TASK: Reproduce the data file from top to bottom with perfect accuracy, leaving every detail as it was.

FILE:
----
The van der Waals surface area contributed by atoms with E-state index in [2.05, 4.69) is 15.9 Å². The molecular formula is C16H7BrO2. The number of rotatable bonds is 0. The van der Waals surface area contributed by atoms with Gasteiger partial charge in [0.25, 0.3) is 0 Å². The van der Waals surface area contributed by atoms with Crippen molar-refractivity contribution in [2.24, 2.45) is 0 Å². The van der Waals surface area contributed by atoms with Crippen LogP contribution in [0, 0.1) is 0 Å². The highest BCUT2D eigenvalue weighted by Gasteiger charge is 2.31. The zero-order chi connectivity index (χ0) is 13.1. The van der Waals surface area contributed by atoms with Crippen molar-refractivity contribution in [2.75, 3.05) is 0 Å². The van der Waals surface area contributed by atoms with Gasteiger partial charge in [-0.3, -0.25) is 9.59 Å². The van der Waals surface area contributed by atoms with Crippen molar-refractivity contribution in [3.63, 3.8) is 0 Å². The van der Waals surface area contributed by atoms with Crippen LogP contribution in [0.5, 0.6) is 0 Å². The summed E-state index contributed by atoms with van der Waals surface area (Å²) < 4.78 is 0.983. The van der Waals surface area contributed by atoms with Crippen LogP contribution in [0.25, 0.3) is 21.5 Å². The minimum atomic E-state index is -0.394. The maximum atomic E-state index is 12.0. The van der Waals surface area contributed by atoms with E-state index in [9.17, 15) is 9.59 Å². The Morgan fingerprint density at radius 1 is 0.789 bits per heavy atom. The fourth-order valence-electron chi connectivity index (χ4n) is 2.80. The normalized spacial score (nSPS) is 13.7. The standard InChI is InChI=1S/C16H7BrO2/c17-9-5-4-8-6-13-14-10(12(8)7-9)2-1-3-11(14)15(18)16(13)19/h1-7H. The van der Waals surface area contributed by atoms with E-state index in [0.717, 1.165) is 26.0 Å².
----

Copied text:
The van der Waals surface area contributed by atoms with E-state index in [2.05, 4.69) is 15.9 Å². The molecular formula is C16H7BrO2. The number of rotatable bonds is 0. The van der Waals surface area contributed by atoms with Gasteiger partial charge in [0.25, 0.3) is 0 Å². The van der Waals surface area contributed by atoms with Crippen molar-refractivity contribution in [2.24, 2.45) is 0 Å². The van der Waals surface area contributed by atoms with Crippen LogP contribution in [0, 0.1) is 0 Å². The highest BCUT2D eigenvalue weighted by Gasteiger charge is 2.31. The zero-order chi connectivity index (χ0) is 13.1. The van der Waals surface area contributed by atoms with Crippen molar-refractivity contribution in [2.75, 3.05) is 0 Å². The van der Waals surface area contributed by atoms with Gasteiger partial charge in [-0.3, -0.25) is 9.59 Å². The van der Waals surface area contributed by atoms with Crippen molar-refractivity contribution in [3.63, 3.8) is 0 Å². The van der Waals surface area contributed by atoms with Crippen LogP contribution in [0.5, 0.6) is 0 Å². The summed E-state index contributed by atoms with van der Waals surface area (Å²) < 4.78 is 0.983. The van der Waals surface area contributed by atoms with Crippen LogP contribution in [0.25, 0.3) is 21.5 Å². The minimum atomic E-state index is -0.394. The maximum atomic E-state index is 12.0. The van der Waals surface area contributed by atoms with E-state index in [9.17, 15) is 9.59 Å². The Morgan fingerprint density at radius 1 is 0.789 bits per heavy atom. The fourth-order valence-electron chi connectivity index (χ4n) is 2.80. The normalized spacial score (nSPS) is 13.7. The standard InChI is InChI=1S/C16H7BrO2/c17-9-5-4-8-6-13-14-10(12(8)7-9)2-1-3-11(14)15(18)16(13)19/h1-7H. The van der Waals surface area contributed by atoms with E-state index in [0.717, 1.165) is 26.0 Å².